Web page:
Former Lafarge CEO charged for financing terrorism
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Two senior executives at French-Swiss cement maker LafargeHolcim, including its former CEO, were charged on Friday over claims that top management turned a blind eye to payments to jihadists in Syria, a judicial source said.
Lafarge is accused of paying the Islamic State group and other militants through a middleman between 2013 and 2014 so that the company's factory in Jalabiya, northern Syria, could continue to operate despite the war.
Four people had already been charged over the case.
At Friday's hearings in Paris, Bruno Lafont, chief executive from 2007 to 2015, and the group's former Syria chief Christian Herrault, appeared in court and were charged with "financing a terrorist organisation and "endangering the lives of others" and remanded in custody.
On Thursday Eric Olsen, who took over from Lafont as CEO after the company merged with Switzerland's Holcim, was charged with the same crimes.
The three men have been in detention since Wednesday.
Three former officials at the Jalabiya factory were charged in the case last week.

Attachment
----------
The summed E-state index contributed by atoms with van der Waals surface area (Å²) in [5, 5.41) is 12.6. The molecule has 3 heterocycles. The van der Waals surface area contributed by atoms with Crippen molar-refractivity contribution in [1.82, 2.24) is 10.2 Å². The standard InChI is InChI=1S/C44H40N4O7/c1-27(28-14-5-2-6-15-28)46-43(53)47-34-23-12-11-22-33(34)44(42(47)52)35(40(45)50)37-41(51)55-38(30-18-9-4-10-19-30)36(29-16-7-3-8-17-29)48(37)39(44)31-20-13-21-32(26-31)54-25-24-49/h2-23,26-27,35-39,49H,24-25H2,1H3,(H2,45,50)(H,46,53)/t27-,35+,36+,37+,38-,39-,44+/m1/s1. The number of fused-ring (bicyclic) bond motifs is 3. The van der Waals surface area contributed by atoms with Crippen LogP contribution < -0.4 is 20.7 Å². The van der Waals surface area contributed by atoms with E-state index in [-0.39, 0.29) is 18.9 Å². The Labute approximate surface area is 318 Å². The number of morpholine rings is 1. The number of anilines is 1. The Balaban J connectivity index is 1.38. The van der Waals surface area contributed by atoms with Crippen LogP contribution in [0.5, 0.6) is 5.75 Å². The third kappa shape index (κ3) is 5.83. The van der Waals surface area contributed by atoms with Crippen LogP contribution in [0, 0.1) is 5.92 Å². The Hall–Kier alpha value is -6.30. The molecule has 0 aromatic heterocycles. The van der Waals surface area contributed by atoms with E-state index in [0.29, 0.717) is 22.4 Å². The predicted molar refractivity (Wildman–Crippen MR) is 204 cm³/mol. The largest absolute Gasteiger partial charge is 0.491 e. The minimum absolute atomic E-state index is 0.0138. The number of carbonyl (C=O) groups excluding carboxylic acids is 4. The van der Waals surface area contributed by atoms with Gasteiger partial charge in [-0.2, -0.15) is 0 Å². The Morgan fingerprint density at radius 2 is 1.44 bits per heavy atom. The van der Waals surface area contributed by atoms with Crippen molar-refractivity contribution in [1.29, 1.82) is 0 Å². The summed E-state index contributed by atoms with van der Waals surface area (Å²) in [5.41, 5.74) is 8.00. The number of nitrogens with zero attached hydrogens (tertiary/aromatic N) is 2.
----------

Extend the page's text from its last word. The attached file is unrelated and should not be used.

Lafarge's Syrian subsidiary Lafarge Cement Syria (LCS) paid out some $5.6 million (4.7 million euros) between July 2012 and September 2014, according to a report commissioned by LafargeHolcim and seen by AFP.
Of this, more than half a million dollars went to IS, according to the April report by US consultants Baker McKenzie.
Herrault acknowledged earlier this year that Lafarge was involved in a "racket", adding that he kept Lafont "regularly informed", according to the report.
But Lafont has denied that he knew what was happening, saying things had appeared to be "under control".
LCS is also suspected of using fake consulting contracts to buy fuel from IS, which took control of most of Syria's strategic oil reserves in June 2013.
The factory's former manager Frederic Jolibois, who is among those charged, has admitted to buying oil from "non-governmental organisations", notably Kurdish and Islamist groups, in violation of the EU embargo declared in 2011.
Lafarge hung on in Syria for two years after most French companies had left as IS made major territorial gains, most of which the jihadists have since lost.
Investigators are also trying to determine whether Lafarge failed to ensure the security of its Syrian staff who stayed behind after management left the country in the summer of 2012.
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